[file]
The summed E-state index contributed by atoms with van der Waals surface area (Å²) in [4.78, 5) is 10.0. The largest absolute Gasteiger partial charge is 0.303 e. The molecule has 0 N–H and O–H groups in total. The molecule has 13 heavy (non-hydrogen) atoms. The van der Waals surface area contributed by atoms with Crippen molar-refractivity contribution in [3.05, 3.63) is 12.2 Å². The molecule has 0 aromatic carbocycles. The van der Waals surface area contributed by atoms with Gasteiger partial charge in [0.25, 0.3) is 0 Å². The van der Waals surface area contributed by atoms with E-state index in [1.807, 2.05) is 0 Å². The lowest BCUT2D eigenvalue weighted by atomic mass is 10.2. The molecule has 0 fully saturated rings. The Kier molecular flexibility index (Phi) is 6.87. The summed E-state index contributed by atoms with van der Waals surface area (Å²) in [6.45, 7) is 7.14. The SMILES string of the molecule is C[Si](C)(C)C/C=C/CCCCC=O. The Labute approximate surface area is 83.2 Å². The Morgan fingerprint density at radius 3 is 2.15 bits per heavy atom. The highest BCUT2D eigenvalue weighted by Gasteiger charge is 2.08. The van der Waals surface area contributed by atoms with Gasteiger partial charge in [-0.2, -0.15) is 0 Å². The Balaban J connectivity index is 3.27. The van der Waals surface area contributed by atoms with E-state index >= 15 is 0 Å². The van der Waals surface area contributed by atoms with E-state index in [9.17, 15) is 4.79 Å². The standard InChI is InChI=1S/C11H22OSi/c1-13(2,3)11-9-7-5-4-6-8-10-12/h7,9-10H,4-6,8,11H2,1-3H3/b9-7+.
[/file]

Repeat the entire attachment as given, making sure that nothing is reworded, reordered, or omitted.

The summed E-state index contributed by atoms with van der Waals surface area (Å²) in [4.78, 5) is 10.0. The largest absolute Gasteiger partial charge is 0.303 e. The molecule has 0 N–H and O–H groups in total. The molecule has 13 heavy (non-hydrogen) atoms. The van der Waals surface area contributed by atoms with Crippen molar-refractivity contribution in [3.05, 3.63) is 12.2 Å². The molecule has 0 aromatic carbocycles. The van der Waals surface area contributed by atoms with Gasteiger partial charge in [0.25, 0.3) is 0 Å². The van der Waals surface area contributed by atoms with E-state index in [1.807, 2.05) is 0 Å². The lowest BCUT2D eigenvalue weighted by atomic mass is 10.2. The molecule has 0 fully saturated rings. The Kier molecular flexibility index (Phi) is 6.87. The summed E-state index contributed by atoms with van der Waals surface area (Å²) in [6.45, 7) is 7.14. The SMILES string of the molecule is C[Si](C)(C)C/C=C/CCCCC=O. The Labute approximate surface area is 83.2 Å². The Morgan fingerprint density at radius 3 is 2.15 bits per heavy atom. The highest BCUT2D eigenvalue weighted by Gasteiger charge is 2.08. The van der Waals surface area contributed by atoms with Gasteiger partial charge in [-0.2, -0.15) is 0 Å². The Balaban J connectivity index is 3.27. The van der Waals surface area contributed by atoms with E-state index >= 15 is 0 Å². The van der Waals surface area contributed by atoms with E-state index in [9.17, 15) is 4.79 Å². The standard InChI is InChI=1S/C11H22OSi/c1-13(2,3)11-9-7-5-4-6-8-10-12/h7,9-10H,4-6,8,11H2,1-3H3/b9-7+.